How is it that more than 40 percent of Americans still believe Iraq has weapons of mass destruction even though President Bush personally has admitted there are none?
How is it possible that millions of Americans believe the recent election in Iraq showed that Iraqis are in favor of the ongoing occupation of their country? In reality, the determination displayed by the roughly 59 percent of registered voters who participated in the election did so because they felt it would bring about an end to the U.S. occupation.
How do so many Americans wonder why more Iraqis each day are supporting both violent and non-violent movements of resistance to the occupation when after the U.S. government promised to help rebuild Iraq, a mere 2 percent of reconstruction contracts were awarded to Iraqi concerns and the infrastructure lies in shambles?
It's because overall, mainstream media reportage in the United States about the occupation in Iraq is being censured, distorted, threatened by the military and controlled by corporations that own the outlets.
Recently at the World Economic Forum in Davos, Switzerland, Eason Jordan, a CNN executive, told a panel that the U.S. military deliberately targeted journalists in Iraq. He said he "knew of about 12 journalists who had not only been killed by American troops, but had been targeted as a matter of policy," said Rep. Barney Frank, a Democrat from Massachusetts who was on the panel with Jordan.
When we hear this statement with the knowledge that 63 journalists have been killed in Iraq, in addition to the fact that in a 14-month-period, more journalists were killed in Iraq than during the entire Vietnam War, one begins to get the feeling that the military clampdown on the media is more than a myth or a conspiracy theory.
(Editor's note: Jordan has since resigned from CNN, telling fellow CNN staffers: "I never meant to imply U.S. forces acted with ill intent when U.S. forces accidentally killed journalists, and I apologize to anyone who thought I said or believed otherwise.")
I've personally witnessed photographers in Baghdad who have had their cameras either confiscated or smashed by soldiers, who were, of course, acting on orders from their superiors. And no, the journalists weren't trying to photograph something that would jeopardize the security of the soldiers.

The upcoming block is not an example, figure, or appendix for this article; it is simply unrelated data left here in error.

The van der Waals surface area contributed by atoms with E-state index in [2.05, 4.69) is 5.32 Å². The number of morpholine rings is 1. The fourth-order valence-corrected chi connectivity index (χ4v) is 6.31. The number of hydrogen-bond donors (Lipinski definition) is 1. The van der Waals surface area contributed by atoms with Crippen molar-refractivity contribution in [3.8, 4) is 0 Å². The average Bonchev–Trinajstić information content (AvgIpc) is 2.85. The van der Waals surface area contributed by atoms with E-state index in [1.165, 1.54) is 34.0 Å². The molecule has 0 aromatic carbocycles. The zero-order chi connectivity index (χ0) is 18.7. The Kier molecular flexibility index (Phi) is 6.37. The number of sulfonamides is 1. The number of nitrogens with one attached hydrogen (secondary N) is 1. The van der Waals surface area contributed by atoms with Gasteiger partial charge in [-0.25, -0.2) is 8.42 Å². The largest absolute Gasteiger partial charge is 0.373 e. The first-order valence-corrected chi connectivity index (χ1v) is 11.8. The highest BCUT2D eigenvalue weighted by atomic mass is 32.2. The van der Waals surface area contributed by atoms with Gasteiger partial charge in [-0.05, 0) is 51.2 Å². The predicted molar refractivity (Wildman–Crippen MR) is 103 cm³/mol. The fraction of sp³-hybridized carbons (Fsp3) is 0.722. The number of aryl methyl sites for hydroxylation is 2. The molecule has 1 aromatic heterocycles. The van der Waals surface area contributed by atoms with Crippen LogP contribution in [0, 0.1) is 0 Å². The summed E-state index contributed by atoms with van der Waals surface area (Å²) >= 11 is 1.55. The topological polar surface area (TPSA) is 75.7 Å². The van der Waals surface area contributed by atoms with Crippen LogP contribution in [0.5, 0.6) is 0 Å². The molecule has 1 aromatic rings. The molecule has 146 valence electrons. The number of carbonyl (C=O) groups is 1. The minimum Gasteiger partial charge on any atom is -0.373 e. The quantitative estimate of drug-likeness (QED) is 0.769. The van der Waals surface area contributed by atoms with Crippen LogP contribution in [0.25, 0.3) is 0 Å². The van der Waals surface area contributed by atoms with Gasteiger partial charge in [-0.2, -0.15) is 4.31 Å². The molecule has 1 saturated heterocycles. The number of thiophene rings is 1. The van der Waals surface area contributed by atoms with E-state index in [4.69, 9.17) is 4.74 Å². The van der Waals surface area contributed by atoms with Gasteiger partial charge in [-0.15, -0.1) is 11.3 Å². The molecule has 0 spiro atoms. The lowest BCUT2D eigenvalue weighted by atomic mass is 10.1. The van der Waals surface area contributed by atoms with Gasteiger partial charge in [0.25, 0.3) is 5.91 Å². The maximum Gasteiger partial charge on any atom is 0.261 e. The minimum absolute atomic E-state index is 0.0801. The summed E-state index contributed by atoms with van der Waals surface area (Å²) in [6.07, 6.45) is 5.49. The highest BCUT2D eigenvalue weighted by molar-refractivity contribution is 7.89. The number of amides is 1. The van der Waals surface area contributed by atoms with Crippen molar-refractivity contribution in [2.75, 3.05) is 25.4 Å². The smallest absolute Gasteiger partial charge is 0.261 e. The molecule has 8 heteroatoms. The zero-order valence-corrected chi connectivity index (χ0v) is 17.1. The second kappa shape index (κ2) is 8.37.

Even Christiane Amanpour, CNN's top war correspondent, announced on national television that her own network was censuring her journalism.
Most Americans don't know that on any given day, an average of three U.S. soldiers die in Iraq as a result of 75 attacks every single day on U.S. forces or that Iraqi civilian deaths average 10 times that amount.
Most Americans also don't know there are four permanent U.S. military bases in Iraq, with the Halliburton subsidiary Kellogg Brown and Root diligently constructing 10 others.
Most Americans don't know overall troop morale in Iraq resembles that of the Vietnam War, with tours being extended and stop-loss orders imposed.
Nor do most folks know where billions of their tax dollars have been spent that were supposed to be used in the reconstruction of Iraq.
But who can blame Americans when the military and mainstream media continue, day in and day out, to distort, deny and destroy the truth before it reaches the audience back home? An international peoples' initiative called the World Tribunal on Iraq met in Rome to focus on media complicity in the crimes committed against the people of Iraq as well as U.S. citizens who are paying with their blood and tax dollars to maintain the occupation. The tribunal found Western mainstream media outlets guilty of incitement to violence and the deliberate misleading of people into the war and ongoing occupation of Iraq.
Makes you wonder what else Americans aren't being told about Iraq. After spending eight of the past 14 months reporting fromIraq, I can tell you the points made here are just the tip of the iceberg.
Dahr Jamail, an independent reporter covering the Iraq war, has several current speaking engagements in Western Washington. For more info, go to www.dahrjamailiraq.com.
© 2005 Seattle Post-Intelligencer